KNOXVILLE, Iowa — A prominent church-state separation group is seeking the removal of a veteran’s memorial in Iowa because it considers the cross grave marker included in the display to render the memorial religious.
Americans United for Separation of Church and State (AU) recently sent a letter to officials with the Iowa Department of Parks and Recreation to assert that the memorial, which is displayed in a Knoxville area park, after it said that it received a complaint about the monument presence on government property.
The display features the silhouette of a soldier bending down on one knee before a cross-shaped grave marker, and was reportedly placed in Young’s Park by a local veteran. The individual had not sought permission from the city, but the city saw no issue with the memorial since it was understood to honor veterans.
“The Establishment Clause of the First Amendment to the U.S. Constitution prohibits government bodies from promoting religion on public land, including through the display of Latin crosses—‘the preeminent symbol of Christianity,'” the letter from AU reads. “Please remove the Latin cross from government property.”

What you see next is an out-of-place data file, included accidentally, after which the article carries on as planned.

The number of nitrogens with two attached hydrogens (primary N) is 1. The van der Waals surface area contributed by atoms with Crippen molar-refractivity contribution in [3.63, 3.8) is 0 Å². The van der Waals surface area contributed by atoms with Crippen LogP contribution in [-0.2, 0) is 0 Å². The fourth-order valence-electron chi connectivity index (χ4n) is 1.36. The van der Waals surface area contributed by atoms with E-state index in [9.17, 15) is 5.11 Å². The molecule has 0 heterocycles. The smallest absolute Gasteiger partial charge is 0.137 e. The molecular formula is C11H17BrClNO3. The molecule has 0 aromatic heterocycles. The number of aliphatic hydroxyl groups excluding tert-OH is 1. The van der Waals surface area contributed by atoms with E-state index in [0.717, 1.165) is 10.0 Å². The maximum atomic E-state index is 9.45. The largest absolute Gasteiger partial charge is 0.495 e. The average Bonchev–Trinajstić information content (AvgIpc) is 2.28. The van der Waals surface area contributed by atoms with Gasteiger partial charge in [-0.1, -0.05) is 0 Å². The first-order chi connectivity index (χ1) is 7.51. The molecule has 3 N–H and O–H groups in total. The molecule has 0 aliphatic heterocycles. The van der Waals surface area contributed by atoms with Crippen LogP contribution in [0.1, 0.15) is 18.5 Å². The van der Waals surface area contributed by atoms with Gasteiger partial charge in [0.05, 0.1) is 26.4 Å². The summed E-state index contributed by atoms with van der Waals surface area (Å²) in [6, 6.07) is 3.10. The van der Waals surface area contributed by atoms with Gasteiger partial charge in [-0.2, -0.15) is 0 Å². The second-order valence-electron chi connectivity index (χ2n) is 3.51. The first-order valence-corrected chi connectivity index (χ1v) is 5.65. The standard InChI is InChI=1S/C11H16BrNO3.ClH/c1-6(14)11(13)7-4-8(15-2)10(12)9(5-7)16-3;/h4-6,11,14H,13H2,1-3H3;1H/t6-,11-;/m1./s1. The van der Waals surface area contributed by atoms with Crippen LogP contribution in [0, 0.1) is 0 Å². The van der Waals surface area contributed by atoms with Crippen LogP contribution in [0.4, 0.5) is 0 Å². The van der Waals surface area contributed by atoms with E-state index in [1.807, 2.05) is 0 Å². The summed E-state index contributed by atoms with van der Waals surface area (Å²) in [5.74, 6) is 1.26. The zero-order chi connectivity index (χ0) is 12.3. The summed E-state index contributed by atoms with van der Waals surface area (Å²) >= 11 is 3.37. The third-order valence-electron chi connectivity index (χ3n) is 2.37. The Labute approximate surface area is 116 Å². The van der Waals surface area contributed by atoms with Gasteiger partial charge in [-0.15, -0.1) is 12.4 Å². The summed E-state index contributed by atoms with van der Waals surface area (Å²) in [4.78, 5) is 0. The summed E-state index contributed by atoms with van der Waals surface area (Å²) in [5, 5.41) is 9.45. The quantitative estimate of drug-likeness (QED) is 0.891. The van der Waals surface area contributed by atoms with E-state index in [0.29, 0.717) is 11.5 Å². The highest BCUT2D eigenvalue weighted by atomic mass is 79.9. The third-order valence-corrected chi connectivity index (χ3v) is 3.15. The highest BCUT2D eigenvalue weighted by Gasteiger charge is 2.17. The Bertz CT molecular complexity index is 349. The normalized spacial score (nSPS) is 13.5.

The organization has requested that the Department reply within 30 days.
Knoxville Mayor Brian Hatch says that he was taken aback by the opposition.
“I’m shocked by the reaction of this,” Mayor Brian Hatch told local television station KCCI. “There are several of these around town. You see them all over the place.”
Area resident Doug Goff, a veteran, remarked to the outlet that he doesn’t believe the cross was used to promote a religious symbol, but was rather a replica of the headstones that are used in military cemeteries.
“For me, I think that the cross represents a headstone, and then the soldier is commemorating a fallen hero,” he said.
“Would you go to Arlington National Cemetery and ask to take down those crosses? No. Who would?” Goff told reporters. “There are millions of those there and we’ve got one.”
Goff is among those expected to attend a rally on August 30th in support of the memorial. A city council meeting is also planned for September 8th, during which time a public comment period will be made available over the matter.